Marvi Memon counts the days she has been working in Sindh on her fingers. In 10 days, she has been everywhere – from the Jinnah International Airport where she was greeted by scores of Pakistan Muslim League-Nawaz (PML-N) supporters to the Sindh High Court for Rinkle Kumari/Faryal Shah’s court appearance – and the confident, assured politician looks set to continue her commitment “to her people”.
Memon’s brand of political activism – supporting causes as diverse as the cases of the families of the victims who died in the AirBlue flight crash to female health workers asking to be given permanent jobs – has earned her kudos in Sindh where people will, without prompting, praise Memon for having taken up their issues. Memon updates her Twitter account with her day’s activities, responds to queries and is constantly on the move. Since she’s joined the PML-N, she has done short tours of Punjab and Azad Jammu and Kashmir and is off on a whirlwind tour of Sindh soon.
Early this month, Memon finally announced that she was joining the PML-N.
Life with the PML-N appears to suit Marvi Memon.
“For the first time, I feel like I’m a part of a political party,” she stresses. “The PML-N is working on grassroots issues, has a structure… and is a national party.”
She smiles when she recalls her meeting with PML-N head Nawaz Sharif, saying he only spoke of her about policies and has offered her a platform to raise the issues she has always cared about.
While PML-N was once fairly prominent in Sindh, it has lost its allure over the years. Can Memon change that? She dispels the notion that she will only be working on provincial issues. But her party’s priorities are straightforward.
“There will be absolutely no compromise on the resources of any province, including Sindh, and they will be justly distributed,” Memon told The Express Tribune. “Sindh is sitting in an Intensive Care Unit, gasping for good governance,” she says, citing the lack of basic amenities and the gap between what Sindh deserves and it gets. “Sindh’s institutions have gone pre-Moenjodaro and have to be brought back into the 21st century.”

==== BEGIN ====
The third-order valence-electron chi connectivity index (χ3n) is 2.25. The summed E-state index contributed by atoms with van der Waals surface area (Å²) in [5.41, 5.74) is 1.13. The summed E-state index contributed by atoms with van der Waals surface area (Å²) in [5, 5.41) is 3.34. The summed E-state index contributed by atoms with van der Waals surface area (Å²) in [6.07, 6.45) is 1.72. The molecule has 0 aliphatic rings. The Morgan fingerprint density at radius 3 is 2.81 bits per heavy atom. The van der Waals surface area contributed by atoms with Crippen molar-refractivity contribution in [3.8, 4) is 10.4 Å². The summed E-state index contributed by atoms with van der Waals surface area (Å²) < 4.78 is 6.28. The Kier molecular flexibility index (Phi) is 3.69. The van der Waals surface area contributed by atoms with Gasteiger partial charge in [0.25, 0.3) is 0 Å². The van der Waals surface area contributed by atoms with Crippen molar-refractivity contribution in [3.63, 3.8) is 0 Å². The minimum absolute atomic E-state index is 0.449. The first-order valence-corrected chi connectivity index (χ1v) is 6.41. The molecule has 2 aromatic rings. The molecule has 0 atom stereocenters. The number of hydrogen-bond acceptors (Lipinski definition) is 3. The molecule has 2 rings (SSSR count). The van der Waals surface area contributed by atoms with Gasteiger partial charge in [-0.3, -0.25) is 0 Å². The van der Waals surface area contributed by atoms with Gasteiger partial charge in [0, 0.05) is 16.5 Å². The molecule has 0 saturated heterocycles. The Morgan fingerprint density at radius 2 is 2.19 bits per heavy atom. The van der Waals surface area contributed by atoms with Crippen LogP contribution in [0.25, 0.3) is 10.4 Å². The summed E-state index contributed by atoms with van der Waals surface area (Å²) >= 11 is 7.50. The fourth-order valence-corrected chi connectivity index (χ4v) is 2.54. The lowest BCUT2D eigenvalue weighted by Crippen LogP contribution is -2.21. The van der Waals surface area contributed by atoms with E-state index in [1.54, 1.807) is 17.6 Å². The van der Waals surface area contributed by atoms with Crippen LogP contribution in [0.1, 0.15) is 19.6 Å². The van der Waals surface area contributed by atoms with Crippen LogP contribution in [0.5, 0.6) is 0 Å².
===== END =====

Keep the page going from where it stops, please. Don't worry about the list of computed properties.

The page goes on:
While talking to The Express Tribune, she said that Sindh was not a jageer of the Pakistan Peoples Party (PPP) and Sindh’s cities are not going to be hostage to fascist parties.
Memon sees the rural-urban divide in Sindh as an outcome of what the two “status quo parties” in Sindh – the MQM and the PPP – have done. “It is unacceptable that the students of Sindh do not have access to education. The inequalities are because of these two parties.”
Additionally, she says the PML-N has categorically assured the people of Sindh that it will not allow province’s borders to be changed, but will support the creation of provinces elsewhere in Pakistan if there is a need. Her other priorities in Sindh include issues such as the language bill, the state of law and order seen by the rise in kidnappings as well as discrimination against women.
The obvious reference to the Muttahida Qaumi Movement (MQM) raises the question – will the PML-N work with the MQM again like it has in the past? “We will work with all political forces. But the PML-N will not compromise and be cowed down by threats.”
At the press conference to announce she was joining the party, Memon raised a rather interesting point – that the PML-N had realised the dangers of ‘establishment politics’. “They’ve learnt from their mistakes. They have already matured.”
Memon is no stranger to the label of the ‘establishment’. A former MNA from the Pakistan Muslim League-Quaid (PML-Q) – largely dubbed the ‘King’s Party’ – Memon shed the label when she resigned from the party and her National Assembly seat last June when the PML-Q joined the coalition government.
But even with the acrimony that exists between the PML-N and the PML-Q, itself a breakaway group of the PML-N, Memon says none of that has come up. “There have been no taunts. I have never been reminded of the PML-Q,” she says. “Big leaders have big hearts.”
After she left the PML-Q, Memon actively campaigned in Sindh with Ali Kazi, the head of KTN, for a ‘movement of change’ and addressed a rally in Bhitshah in January. She says it was a learning experience that led to her joining the PML-N. “A movement can’t challenge the status quo forces. The people of Sindh deserve more than promises.”
“I’ve been accused of shifting loyalties. I gave up an MNA seat to go to a party that is not ‘glitter gold’ and is not in the [federal] government. So how have I compromised?”
While Memon represents a brand of young, active politicians who have connected to voters traditionally ignored by most political parties, the PML-N’s stance on sectarianism and minorities remains a question mark for the party she has just joined.
Memon says PML-N is “committed to protecting minorities and sects,” and that has come through in their support for her work in the past ten days. She defended the party’s stance on sectarianism – “we have a clear cut policy on sectarianism. Gilgit Baltistan (GB) is an example – the PML-N in GB has a solution to sectarianism, that religious forces are encouraged to play a role in maintaining peace.” Additionally, she points to the PML-N’s commitment to Hazaras in protecting them from being persecuted in Balochistan.
Memon believes that the next election will be key for “young and women voters.”
“It helps to be a young woman in politics in 2012.”
Published in The Express Tribune, March 15th, 2012.